Kids Voting: Amendment 61 described as pay-as-you-go spending

Mary King

By Mary King

Amendment 61 specifically refers to how state, county and local governments will borrow money.

If Amendment 61 passes, state, county and local government groups such as school districts, fire and police districts, and public hospitals will be required to do the following: pay off all current debts, require Colorado voter approval for any future borrowing, limit how much time is taken to repay the debt to a maximum of 10 years and reduce tax rates automatically after the debt has been repaid.

Additionally, the amendment would ban the state from incurring any debt by loans in any form.

Supporters of the amendment say the bill encourages fiscal restraint by requiring a pay-as-you-go spending plan and reduces the tax burden on our children. They also say debt is expensive and that voters should have the right to vote on any local debt.

Amendment proponent Russell Haas of Golden said, “We want to control the costs of government borrowing so the students of today don’t have to pay for the projects of yesterday.”

According to Haas, Amendment 61 was proposed in order to control government borrowing.

School District 51 Board member Diann Rice is against the amendment, saying it would limit the amount of time that the school district could borrow money or have a bond issue. She said that school districts could only borrow money for 10 years; therefore, taxes would have to be raised so high that it would be hard for school districts to build new schools.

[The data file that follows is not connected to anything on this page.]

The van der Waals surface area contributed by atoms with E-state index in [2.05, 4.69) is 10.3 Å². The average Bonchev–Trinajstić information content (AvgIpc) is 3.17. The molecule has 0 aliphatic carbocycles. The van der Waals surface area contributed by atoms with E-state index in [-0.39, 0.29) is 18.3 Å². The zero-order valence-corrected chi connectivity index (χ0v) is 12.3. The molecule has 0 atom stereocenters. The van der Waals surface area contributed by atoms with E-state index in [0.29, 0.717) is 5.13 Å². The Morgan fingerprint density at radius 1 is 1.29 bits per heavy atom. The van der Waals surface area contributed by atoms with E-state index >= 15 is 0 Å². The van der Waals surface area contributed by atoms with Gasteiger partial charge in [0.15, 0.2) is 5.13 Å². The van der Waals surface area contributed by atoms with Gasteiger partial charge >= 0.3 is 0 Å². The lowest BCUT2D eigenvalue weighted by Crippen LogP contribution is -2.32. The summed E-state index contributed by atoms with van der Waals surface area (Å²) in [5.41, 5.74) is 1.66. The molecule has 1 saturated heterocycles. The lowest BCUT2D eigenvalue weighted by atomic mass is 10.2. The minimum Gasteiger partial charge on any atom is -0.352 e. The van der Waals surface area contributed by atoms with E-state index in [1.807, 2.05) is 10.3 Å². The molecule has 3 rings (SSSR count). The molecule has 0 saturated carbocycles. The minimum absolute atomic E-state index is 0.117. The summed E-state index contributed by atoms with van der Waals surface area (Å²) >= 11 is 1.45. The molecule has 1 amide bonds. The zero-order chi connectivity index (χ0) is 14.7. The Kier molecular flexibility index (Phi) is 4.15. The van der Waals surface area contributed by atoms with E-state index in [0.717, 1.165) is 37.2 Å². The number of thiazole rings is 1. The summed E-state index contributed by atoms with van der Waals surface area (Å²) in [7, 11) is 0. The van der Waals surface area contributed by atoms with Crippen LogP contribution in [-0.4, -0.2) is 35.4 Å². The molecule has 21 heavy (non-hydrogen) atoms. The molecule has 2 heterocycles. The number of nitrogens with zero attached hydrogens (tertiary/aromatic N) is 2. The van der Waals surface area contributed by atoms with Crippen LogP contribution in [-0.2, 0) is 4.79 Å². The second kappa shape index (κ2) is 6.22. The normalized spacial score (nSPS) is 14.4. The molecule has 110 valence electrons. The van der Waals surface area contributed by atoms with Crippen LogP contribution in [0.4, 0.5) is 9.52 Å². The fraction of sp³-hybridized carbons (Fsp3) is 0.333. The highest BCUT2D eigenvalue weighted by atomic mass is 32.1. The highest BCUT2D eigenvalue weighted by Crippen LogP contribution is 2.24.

Amendment 61 also will affect how fire departments borrow money for large purchases such as building a new station or buying a new truck.

Grand Junction Fire Chief Ken Watkins said, “Currently, depending on circumstances, the Fire Department may or may not have to ask the voters permission to borrow money for these types of projects.”

Watkins added that if Amendment 61 passes, voters will have to approve any large purchases, and the Fire Department would have to repay the loan in 10 years.

At this time, the loans can be spread out over a longer period of time.

Grand Junction Mayor Teresa Coons said the biggest impact of this amendment is the fact that entities could borrow money only for that 10-year period.

“It would make it nearly impossible for us to do any big projects,” Coons said.

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Mary King is an eighth-grader at Holy Family Catholic School and is reporting on election issues for The Daily Sentinel in conjunction with Kids Voting of Mesa County.


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